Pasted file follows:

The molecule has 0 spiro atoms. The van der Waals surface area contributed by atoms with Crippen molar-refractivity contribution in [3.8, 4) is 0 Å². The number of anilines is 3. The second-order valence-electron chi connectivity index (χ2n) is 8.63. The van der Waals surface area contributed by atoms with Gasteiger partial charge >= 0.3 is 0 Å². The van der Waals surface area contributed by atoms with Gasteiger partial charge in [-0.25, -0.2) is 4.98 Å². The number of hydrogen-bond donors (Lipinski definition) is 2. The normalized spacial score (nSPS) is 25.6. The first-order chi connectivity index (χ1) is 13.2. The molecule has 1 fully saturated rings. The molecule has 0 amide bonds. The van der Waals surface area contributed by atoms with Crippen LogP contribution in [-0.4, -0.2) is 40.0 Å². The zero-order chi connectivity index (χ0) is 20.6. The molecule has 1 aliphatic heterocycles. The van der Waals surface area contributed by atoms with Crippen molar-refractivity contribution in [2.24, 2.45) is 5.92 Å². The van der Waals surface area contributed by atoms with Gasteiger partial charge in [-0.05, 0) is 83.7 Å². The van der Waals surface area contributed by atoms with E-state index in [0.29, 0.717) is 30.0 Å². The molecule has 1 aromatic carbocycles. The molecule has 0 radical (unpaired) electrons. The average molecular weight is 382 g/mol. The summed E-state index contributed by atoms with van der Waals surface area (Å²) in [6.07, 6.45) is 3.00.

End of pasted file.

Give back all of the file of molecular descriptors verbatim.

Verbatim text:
The molecule has 0 spiro atoms. The van der Waals surface area contributed by atoms with Crippen molar-refractivity contribution in [3.8, 4) is 0 Å². The number of anilines is 3. The second-order valence-electron chi connectivity index (χ2n) is 8.63. The van der Waals surface area contributed by atoms with Gasteiger partial charge >= 0.3 is 0 Å². The van der Waals surface area contributed by atoms with Gasteiger partial charge in [-0.25, -0.2) is 4.98 Å². The number of hydrogen-bond donors (Lipinski definition) is 2. The normalized spacial score (nSPS) is 25.6. The first-order chi connectivity index (χ1) is 13.2. The molecule has 1 fully saturated rings. The molecule has 0 amide bonds. The van der Waals surface area contributed by atoms with Crippen LogP contribution in [-0.4, -0.2) is 40.0 Å². The zero-order chi connectivity index (χ0) is 20.6. The molecule has 1 aliphatic heterocycles. The van der Waals surface area contributed by atoms with Crippen molar-refractivity contribution in [2.24, 2.45) is 5.92 Å². The van der Waals surface area contributed by atoms with Gasteiger partial charge in [-0.05, 0) is 83.7 Å². The van der Waals surface area contributed by atoms with E-state index in [0.29, 0.717) is 30.0 Å². The molecule has 1 aromatic carbocycles. The molecule has 0 radical (unpaired) electrons. The average molecular weight is 382 g/mol. The summed E-state index contributed by atoms with van der Waals surface area (Å²) in [6.07, 6.45) is 3.00.